But the idea that the type of exercise we need to do should change as we age is something of a myth, says Pitt-Brooke. It’s not about your age; the basics of building muscular and cardiovascular strength, and maintaining flexibility, apply at every age. “What may need adapting,” she says, “is the intensity with which you exercise to meet the challenges of different decades and your capabilities.” In your 50s, the challenges are most likely early signs of joint discomfort and a tendency to put on a bit of weight, depending on your lifestyle. By your 60s, especially for women, there’s the challenge of bone-density loss, which again requires adequate weight-bearing exercise. Walking, yes, jogging or running if you’re up to it, tennis, climbing lots of stairs and dancing are all good. More resistance exercises with weights. For some, blood pressure creeps up and you may become pre-diabetic or diabetic. Then, by your 70s, there’s significant muscle deficit, which influences balance and reaction times. Which is where I’m heading right now if I don’t take further action.
A good example of adapting a posture to your age, if you’re out of practice, suggests Pitt-Brooke, might be the way you approach a squat. For a 50-something it might be manageable to start with an air squat; a 60-something might need something like a stool, lower than the average chair; an elderly person may need to start pushing up from a chair with arms. But the principle of squatting to improve strength in the glutes, the hip flexors and the quadriceps remains exactly the same. And of course a super-fit 70-something may be a good deal stronger than a very overweight couch potato in his or her 50s.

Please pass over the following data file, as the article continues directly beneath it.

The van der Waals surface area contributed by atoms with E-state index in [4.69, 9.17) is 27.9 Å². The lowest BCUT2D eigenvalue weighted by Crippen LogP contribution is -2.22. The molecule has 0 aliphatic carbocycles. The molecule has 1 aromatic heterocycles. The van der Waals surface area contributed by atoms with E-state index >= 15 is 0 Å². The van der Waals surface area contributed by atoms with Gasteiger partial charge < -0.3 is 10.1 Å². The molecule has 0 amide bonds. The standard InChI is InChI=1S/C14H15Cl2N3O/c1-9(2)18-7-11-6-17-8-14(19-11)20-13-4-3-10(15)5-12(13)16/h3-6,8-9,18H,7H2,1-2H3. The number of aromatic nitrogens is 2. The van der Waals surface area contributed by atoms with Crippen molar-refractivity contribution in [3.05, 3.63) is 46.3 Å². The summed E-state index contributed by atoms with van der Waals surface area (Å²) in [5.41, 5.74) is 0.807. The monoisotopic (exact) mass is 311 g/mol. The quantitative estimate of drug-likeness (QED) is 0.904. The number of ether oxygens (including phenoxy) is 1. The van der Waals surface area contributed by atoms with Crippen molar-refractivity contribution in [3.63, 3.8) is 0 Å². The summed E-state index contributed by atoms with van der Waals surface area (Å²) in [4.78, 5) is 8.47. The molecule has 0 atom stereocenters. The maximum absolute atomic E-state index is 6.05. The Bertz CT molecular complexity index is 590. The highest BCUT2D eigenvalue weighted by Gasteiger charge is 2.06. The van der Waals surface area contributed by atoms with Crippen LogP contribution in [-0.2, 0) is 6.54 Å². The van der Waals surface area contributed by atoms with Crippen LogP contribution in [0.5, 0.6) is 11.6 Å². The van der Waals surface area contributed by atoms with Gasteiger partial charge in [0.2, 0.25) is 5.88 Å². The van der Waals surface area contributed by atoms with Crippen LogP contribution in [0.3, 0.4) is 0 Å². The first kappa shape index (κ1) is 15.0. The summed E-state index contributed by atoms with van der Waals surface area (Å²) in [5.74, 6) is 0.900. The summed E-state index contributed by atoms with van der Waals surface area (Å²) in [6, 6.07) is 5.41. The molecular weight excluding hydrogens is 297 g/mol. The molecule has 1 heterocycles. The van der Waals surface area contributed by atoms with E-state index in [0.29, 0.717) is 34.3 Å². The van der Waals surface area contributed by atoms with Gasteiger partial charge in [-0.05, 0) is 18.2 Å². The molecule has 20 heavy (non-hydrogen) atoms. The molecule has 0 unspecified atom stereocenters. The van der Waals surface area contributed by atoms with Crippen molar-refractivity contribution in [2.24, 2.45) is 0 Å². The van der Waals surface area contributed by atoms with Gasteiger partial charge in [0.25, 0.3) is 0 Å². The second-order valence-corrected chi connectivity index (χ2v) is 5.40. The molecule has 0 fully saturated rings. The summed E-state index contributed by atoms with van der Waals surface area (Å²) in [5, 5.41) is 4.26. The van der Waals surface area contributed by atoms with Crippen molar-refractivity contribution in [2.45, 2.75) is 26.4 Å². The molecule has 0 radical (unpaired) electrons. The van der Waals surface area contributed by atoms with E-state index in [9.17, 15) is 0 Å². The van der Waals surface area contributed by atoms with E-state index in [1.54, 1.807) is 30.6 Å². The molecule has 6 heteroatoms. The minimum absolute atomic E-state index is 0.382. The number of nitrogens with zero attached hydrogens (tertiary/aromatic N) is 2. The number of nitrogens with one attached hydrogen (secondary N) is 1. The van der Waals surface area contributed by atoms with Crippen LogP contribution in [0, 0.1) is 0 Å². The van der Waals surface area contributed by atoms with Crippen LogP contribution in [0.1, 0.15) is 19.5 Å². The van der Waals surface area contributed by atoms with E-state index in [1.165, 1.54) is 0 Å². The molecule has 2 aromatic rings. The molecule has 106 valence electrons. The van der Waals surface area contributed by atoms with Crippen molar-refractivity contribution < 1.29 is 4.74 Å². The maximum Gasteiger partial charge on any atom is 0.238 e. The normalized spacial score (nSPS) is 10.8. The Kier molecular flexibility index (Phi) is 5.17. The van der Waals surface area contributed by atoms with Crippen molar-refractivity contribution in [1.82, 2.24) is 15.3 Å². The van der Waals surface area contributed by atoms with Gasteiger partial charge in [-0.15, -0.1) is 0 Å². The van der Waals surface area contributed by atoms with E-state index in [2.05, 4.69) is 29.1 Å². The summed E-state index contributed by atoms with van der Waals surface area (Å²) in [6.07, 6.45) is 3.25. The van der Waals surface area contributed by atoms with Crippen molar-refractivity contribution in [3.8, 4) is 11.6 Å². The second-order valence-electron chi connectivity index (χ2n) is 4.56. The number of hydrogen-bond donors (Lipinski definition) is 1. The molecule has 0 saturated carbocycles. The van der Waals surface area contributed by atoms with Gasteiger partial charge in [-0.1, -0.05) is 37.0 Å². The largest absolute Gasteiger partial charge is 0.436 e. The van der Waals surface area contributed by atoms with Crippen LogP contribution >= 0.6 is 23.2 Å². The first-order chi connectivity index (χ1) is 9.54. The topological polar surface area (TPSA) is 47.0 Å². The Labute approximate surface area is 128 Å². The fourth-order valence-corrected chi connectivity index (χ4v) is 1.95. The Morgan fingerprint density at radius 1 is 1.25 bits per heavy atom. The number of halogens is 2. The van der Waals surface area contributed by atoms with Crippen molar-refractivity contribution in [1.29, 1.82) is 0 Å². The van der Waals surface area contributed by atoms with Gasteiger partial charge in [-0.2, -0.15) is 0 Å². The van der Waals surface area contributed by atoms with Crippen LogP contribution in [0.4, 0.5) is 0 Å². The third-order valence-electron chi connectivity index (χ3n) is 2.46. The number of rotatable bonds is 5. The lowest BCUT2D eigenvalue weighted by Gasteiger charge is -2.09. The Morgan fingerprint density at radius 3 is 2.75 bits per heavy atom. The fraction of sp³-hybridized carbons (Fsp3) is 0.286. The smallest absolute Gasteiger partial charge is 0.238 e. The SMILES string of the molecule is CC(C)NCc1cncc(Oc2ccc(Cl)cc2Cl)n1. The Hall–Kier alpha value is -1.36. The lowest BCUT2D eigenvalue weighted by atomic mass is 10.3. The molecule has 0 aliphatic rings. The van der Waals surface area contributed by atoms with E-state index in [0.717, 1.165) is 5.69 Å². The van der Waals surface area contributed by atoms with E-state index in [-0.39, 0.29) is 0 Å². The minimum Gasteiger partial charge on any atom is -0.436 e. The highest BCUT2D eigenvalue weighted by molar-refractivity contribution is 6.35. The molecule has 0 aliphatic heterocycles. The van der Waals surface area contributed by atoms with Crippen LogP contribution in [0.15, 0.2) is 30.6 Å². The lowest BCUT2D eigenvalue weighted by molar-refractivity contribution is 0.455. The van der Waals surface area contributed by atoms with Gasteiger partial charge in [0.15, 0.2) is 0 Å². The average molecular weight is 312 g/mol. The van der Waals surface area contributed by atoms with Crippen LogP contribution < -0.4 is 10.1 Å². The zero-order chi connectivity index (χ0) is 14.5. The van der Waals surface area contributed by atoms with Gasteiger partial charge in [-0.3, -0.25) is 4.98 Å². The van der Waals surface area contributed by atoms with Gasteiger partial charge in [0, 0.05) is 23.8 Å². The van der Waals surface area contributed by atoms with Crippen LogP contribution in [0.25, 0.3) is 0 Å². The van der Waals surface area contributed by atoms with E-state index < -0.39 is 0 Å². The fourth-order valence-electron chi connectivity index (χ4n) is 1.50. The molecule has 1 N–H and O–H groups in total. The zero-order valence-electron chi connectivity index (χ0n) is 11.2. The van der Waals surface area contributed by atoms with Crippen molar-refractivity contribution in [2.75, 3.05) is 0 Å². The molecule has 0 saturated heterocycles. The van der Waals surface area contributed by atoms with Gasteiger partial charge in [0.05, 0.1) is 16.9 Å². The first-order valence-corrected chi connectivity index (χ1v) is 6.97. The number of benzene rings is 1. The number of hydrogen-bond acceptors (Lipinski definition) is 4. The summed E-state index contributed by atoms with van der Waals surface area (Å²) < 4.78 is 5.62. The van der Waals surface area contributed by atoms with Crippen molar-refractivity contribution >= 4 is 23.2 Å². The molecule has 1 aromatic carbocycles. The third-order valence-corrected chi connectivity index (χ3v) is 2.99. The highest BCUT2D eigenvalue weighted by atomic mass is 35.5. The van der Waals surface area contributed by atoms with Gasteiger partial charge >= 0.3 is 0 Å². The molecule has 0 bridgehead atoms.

The way forward
I’ve decided to take further action to build my strength and improve my balance. The walking I do is a pleasure. For some it may help to go with a friend or walk with a group. I enjoy that, too, but am happy to walk alone. It works wonders on my stress levels, frees my imagination for when I write fiction and clears my head, so I can better work through problems that are niggling me. The Pilates stays on the agenda because it definitely helps my general stiffness and contributes, if in a small measure, to strength. Pitt-Brooke reckons that a program of progressive general muscle strengthening, which I will kick off with a series of once-weekly online classes with a trainer, while promising to practice what I’m taught a couple of times a week between sessions, could boost my functional strength, within three months, by up to 30 per cent. And if I keep at it on my own, say three times a week following the one-to-ones, by as much as 50 per cent over a six-month period. That’s way too enticing a prospect to miss out on, even though I admit it does feel like it’s going to be hard to keep it going.
I’ve also taken to standing on one leg twice a day while I brush my teeth to improve my balance. I feel a bit daft, like a stork with a tremor. But it’s a small price to pay if I can get through the next decade without falling flat on my face.
Tips for over-50s
The importance of balance
Falls in later life can have devastating consequences. As Dr Lucy Pollock, author of the excellent The Book About Getting Older (for people who don’t want to talk about it), published by Penguin, explains: “People who exercise are less likely to fall. People who have never exercised, and start exercising, become less likely to fall. People who have fallen, and then take exercise, are less likely to fall again. We need to get moving.” Standing on one leg is a good place to start.
All work to improve muscle strength, advises chartered physiotherapist Judith Pitt-Brooke, involves squatting, stepping, pushing, pulling and abdominal crunching, using weights that gradually get heavier as you progress. You don’t have to do this in a gym, but if you’re starting from scratch it’s best to get professional advice from a trainer to get you going. Check out bridge4studio.com for programs aimed at the 40-plus and which can be accessed online.
If you’re gym-downpour
One of the few upsides of the pandemic has been the mushrooming of online classes. From Pilates, yoga and Zumba to Joe Wicks’s Home Workouts for Seniors, and aerobics with Rosemary Conley, you really can get fit from the comfort of your own home.